Tyagi et al., 1996 (Post-transcriptional Regulation of Extracellular Matrix Metalloproteinase in Human Heart End-stage Failure Secondary to Ischemic Cardiomyopathy“) used the metal chelators  phenanthroline and phenyl methyl sulfonyl fluoride in laboratory identification of bands identified in immunoblot analysis of proteinases extracted from heart tissue. This has absolutely nothing to do with fluoridation or the fluoride anion. Phenyl methyl sulfonyl fluoride is an organic compound and does not contain the fluoride anion.

 

Artru et al 1997 investigated use of anaesthetics sevoflurane and isoflurane and their effect on intracranial pressure, middle cerebral artery flow velocity, and plasma inorganic fluoride concentrations in neurosurgical patients. There was no investigation of cardiovascular damage. The plasma fluoride was derived from breakdown of the anaesthetics – there was no fluoridation involved.

4 ami
4-amidinophenylmethanesulfonyl fluoride

Johnson et al., 1998 does deal with heart-related matters – atherosclerosis, infarction and stroke. But there is no mention of fluoride or fluoridation. Pain has picked up this article in his literature trawling purely because the study used the protease inhibitor 4-amidinophenylmethanesulfonyl fluoride as a reagent. Again, this is an organic chemical – it does not contain the inorganic fluoride species. The study has no relevance to fluoridation.

Maheswaran 1999 (“Magnesium in drinking water supplies and mortality from acute myocardial infarction in north west England“) investigated the relationship between magnesium and cardiovascular problems and found none. Yes, fluoride and other ions were considered as possible confounders but the paper specifically states:

“Calcium and fluoride appeared to have no significant association with mortality from acute myocardial infarction.”

So Pain’s literature trawling has found  a paper mentioning fluoride and cardiovascular problems but it does not support his claim they are related.

Jehle 2000 did research the human coronary artery but again it was produced by Pain’;s literature trawling simply because the investigation used the protease inhibitor reagent phenylmethylsulfonyl fluoride (see comments on Tyagi 1996). Nothing here to do with fluoridation or the inorganic fluoride species used in community water fluoridation.

Kousa 2004 (“Geochemistry of ground water and the incidence of acute myocardial infarction in Finland“) obviously is related to cardiovascular problems and, yes, fluoride was one of the chemical species in water considered. But what do the authors say:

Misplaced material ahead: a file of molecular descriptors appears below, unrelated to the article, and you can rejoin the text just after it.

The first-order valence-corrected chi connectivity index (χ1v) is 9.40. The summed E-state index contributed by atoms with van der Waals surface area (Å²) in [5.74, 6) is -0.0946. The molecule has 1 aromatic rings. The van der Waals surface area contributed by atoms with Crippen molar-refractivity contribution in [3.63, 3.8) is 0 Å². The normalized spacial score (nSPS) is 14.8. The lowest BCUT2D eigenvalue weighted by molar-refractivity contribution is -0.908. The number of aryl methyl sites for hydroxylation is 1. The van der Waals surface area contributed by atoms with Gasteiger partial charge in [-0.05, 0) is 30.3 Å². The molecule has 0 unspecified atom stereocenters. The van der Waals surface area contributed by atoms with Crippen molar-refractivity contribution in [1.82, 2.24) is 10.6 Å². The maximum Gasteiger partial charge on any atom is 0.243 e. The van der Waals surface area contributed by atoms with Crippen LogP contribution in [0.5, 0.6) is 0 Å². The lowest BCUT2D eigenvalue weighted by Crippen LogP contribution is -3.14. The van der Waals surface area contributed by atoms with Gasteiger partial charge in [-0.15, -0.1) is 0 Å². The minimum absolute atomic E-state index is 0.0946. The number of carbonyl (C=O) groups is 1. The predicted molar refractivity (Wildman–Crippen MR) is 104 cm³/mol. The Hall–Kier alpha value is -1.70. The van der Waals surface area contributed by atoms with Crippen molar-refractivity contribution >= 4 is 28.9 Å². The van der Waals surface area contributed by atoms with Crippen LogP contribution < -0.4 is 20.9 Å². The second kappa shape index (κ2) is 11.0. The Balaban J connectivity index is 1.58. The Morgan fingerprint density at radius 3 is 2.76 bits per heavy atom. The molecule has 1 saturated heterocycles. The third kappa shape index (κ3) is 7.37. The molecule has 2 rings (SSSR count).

“Fluoride concentrations of around one mg/l in household water may be beneficial . . . In this study one mg/l increment in the fluoride concentration in the drinking water was associated with a 3% decrease in the risk of AMI [acute myocardial infarction ]. “

And they concluded that their findings suggested fluoride played a protective role.

So a success for Pain’s literature trawling – a reported relation between fluoride and cardiovascular problems – but the opposite to what Pain claim. And he didn’t bother mentioning  this, did he? How honest is that?

Bogatchera 2006 does not seem to relate at all to cardiovascular issues, but sodium fluoride was used to stimulate bovine cells. The concentration of sodium fluoride used was 20mM – equivalent to 380 ppm fluoride. Well above concentrations found in drinking water and the recommended optimum level of 0.7 ppm. Not at all relevant to community water fluoridation and it simply does not support Pain’s claim.

Well, that’s enough. I am not going to search Pain’s “references therin.” Nor will I bother with any of his other claims or cited references. I think you get the picture.

Conclusions

geoff-pain
Anti-fluoride campaigners always promote people like Paul Connett and Pain as “renowned” or “world experts.” They aren’t.

People like Geoff Pain promote themselves as “renowned” experts on community water fluoridation – but they simply aren’t. Surely the dishonest way Pain has used citations in the article considered here illustrates this. And we can be sure that he has approached his other fluoride articles in the same way.

So there is a warning. Just don’t be impressed by large numbers of references. Check them out – or at least check some of them out. If you find the references you check do not support the claims being made, or are maybe even completely unrelated to the claims, then draw the obvious conclusions.

NOTE: I am contacting Geoff pain to offer him the right of reply here and a chance to enter into any discussion.

Featured image: Flickr / Lisa Nottingham.